Book Image

Mobile Security: How to Secure, Privatize, and Recover Your Devices

Book Image

Mobile Security: How to Secure, Privatize, and Recover Your Devices

Overview of this book

The threat of hacking may be the most damaging on the internet. Mobile technology is changing the way we live, work, and play, but it can leave your personal information dangerously exposed. Your online safety is at risk and the threat of information being stolen from your device is at an all- time high. Your identity is yours, yet it can be compromised if you don't manage your phone or mobile device correctly. Gain the power to manage all your mobile devices safely. With the help of this guide you can ensure that your data and that of your family is safe. The threat to your mobile security is growing on a daily basis and this guide may just be the help you need. Mobile Security: How to Secure, Privatize, and Recover Your Devices will teach you how to recognize, protect against, and recover from hacking attempts and outline the clear and present threats to your online identity posed by the use of a mobile device. In this guide you will discover just how vulnerable unsecured devices can be, and explore effective methods of mobile device management and identity protection to ensure your data's security. There will be special sections detailing extra precautions to ensure the safety of family members and how to secure your device for use at work.
Table of Contents (21 chapters)
Mobile Security: How to Secure, Privatize, and Recover Your Devices
About the Authors
About the Reviewers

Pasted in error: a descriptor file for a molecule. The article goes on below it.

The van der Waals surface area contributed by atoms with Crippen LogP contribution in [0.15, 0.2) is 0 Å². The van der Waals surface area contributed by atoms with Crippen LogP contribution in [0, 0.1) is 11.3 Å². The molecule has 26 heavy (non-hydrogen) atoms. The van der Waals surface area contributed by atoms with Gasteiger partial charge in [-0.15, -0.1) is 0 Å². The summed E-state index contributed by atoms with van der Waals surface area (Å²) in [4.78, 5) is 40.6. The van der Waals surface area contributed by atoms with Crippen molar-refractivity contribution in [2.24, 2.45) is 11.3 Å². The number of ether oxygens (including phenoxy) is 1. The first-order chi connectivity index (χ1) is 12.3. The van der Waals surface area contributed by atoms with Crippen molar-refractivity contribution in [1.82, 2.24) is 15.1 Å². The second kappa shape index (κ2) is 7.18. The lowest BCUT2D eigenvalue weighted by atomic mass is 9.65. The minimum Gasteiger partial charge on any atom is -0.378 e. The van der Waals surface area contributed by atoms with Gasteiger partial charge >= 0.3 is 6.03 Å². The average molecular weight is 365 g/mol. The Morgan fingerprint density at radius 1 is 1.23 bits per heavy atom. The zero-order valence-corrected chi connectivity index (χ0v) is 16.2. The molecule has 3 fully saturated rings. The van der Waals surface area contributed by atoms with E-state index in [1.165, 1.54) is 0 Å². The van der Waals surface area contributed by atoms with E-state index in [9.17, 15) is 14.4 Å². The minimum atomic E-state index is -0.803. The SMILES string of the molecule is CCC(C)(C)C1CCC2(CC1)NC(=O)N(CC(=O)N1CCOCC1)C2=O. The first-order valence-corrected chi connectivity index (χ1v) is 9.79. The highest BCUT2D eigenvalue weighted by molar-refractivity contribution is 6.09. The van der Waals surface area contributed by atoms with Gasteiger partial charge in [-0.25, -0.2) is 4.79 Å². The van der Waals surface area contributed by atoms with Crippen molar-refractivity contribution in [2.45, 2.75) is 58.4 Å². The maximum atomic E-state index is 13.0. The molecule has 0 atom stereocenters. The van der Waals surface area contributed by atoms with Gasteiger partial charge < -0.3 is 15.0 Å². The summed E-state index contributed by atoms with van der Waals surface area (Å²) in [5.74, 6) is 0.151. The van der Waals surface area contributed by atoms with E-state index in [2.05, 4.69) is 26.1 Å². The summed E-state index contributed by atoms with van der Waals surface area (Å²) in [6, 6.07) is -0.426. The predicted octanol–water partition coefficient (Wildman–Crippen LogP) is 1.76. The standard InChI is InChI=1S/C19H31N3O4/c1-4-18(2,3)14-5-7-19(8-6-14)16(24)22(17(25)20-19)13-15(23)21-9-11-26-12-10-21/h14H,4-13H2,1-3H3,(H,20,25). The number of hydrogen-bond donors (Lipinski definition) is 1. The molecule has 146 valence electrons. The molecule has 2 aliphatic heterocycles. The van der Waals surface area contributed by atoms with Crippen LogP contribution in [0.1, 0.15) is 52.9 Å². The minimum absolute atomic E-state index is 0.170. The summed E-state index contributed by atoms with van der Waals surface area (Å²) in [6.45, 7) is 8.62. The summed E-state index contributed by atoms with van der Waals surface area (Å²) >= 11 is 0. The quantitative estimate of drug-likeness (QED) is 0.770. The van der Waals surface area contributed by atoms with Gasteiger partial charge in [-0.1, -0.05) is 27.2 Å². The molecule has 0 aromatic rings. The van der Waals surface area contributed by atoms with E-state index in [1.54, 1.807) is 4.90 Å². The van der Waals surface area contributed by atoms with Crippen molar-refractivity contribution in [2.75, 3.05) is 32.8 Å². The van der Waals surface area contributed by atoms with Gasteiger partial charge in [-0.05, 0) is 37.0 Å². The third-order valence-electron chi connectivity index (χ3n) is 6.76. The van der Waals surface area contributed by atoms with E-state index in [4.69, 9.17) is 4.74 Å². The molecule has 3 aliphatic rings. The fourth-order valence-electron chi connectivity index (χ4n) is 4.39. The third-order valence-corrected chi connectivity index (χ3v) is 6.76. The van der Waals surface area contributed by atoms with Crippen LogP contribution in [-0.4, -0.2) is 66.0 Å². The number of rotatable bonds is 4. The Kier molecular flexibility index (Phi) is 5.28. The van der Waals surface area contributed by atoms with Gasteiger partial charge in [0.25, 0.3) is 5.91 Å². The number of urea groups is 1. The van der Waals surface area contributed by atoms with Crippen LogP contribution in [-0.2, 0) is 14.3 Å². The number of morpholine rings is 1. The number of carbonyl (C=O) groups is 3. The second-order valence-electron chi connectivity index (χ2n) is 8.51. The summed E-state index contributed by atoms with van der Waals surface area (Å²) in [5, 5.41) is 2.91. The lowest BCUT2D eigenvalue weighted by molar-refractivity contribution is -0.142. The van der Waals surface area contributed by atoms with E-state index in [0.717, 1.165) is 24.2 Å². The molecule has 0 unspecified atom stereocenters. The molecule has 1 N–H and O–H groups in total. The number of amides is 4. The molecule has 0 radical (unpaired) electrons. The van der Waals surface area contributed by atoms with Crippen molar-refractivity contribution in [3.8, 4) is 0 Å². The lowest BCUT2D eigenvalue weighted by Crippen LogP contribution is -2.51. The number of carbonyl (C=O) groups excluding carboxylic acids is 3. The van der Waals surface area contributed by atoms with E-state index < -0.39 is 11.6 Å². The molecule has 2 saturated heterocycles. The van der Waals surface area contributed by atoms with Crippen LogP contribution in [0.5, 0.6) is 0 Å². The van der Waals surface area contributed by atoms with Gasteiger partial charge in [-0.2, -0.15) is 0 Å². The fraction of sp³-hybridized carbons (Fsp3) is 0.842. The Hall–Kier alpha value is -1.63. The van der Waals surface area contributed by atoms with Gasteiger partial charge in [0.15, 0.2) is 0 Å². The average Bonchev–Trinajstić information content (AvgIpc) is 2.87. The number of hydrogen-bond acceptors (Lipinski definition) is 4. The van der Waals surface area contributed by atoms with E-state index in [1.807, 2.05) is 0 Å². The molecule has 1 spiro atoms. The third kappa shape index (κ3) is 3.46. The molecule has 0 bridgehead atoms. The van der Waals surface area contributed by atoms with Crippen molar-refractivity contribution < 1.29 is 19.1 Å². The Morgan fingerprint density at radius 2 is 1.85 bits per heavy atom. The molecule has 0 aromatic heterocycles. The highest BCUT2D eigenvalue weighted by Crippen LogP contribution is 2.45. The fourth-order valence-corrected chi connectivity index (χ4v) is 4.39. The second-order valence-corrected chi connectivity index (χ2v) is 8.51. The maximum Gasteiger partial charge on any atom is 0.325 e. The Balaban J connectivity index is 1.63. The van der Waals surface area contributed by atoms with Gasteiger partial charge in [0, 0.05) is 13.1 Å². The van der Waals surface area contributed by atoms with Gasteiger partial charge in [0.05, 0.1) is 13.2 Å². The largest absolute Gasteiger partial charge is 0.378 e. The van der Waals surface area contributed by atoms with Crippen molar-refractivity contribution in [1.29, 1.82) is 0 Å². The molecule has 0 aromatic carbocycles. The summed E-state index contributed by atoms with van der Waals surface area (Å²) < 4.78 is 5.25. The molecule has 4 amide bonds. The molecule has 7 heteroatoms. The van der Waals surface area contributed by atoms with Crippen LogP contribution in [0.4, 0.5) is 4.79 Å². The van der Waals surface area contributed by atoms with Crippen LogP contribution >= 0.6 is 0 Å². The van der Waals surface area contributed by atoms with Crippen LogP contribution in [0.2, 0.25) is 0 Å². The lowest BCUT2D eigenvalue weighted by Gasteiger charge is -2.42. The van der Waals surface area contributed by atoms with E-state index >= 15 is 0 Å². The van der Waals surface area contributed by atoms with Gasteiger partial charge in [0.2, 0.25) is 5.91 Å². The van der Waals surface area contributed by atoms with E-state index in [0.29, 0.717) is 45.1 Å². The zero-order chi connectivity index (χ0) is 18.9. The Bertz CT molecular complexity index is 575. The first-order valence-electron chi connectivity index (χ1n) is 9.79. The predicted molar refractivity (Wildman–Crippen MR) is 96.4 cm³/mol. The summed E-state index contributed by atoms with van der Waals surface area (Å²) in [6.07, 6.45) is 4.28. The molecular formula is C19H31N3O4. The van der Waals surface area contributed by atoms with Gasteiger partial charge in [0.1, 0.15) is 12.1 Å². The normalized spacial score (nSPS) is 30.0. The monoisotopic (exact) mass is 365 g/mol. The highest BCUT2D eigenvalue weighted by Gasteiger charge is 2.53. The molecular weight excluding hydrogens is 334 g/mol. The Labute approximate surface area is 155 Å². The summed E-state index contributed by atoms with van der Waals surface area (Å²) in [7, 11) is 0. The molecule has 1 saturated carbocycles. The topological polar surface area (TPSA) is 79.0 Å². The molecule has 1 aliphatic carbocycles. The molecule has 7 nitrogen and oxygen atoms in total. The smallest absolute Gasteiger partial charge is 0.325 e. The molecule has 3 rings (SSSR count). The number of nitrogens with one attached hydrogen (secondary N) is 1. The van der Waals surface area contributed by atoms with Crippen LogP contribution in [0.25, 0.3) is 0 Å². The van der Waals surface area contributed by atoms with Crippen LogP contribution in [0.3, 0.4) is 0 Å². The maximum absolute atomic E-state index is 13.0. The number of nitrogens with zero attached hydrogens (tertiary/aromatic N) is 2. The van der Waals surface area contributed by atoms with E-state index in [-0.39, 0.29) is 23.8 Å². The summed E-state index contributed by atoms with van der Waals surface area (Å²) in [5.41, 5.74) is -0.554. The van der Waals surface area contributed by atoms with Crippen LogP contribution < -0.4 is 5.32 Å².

Tips to Help You Protect Your Mobile Device
The History of Social Networking, the Internet, and Smartphones

Mobile purchasing and identification methods – who needs credit cards?

Social networking and shopping aren't the only things that have gone mobile. Just as other activities have been modified for the mobile space, so have our identification and payment methods. If a customer is not physically present, but is instead ordering an item through a virtual store accessed by their smartphone, how can they present their ID?

CueCats and QR codes

There was a time when, if someone wanted to purchase something, they might write a check. By the late 1990s, checks had been largely replaced by credit cards for most transactions. In either case, however, a customer would often be asked to provide a form of ID such as a driver's license to verify that the name on the check or credit card was their own. The next evolution in this vein might well be the usage of smartphones, thus eliminating the need to carry both a credit card and an ID to make purchases.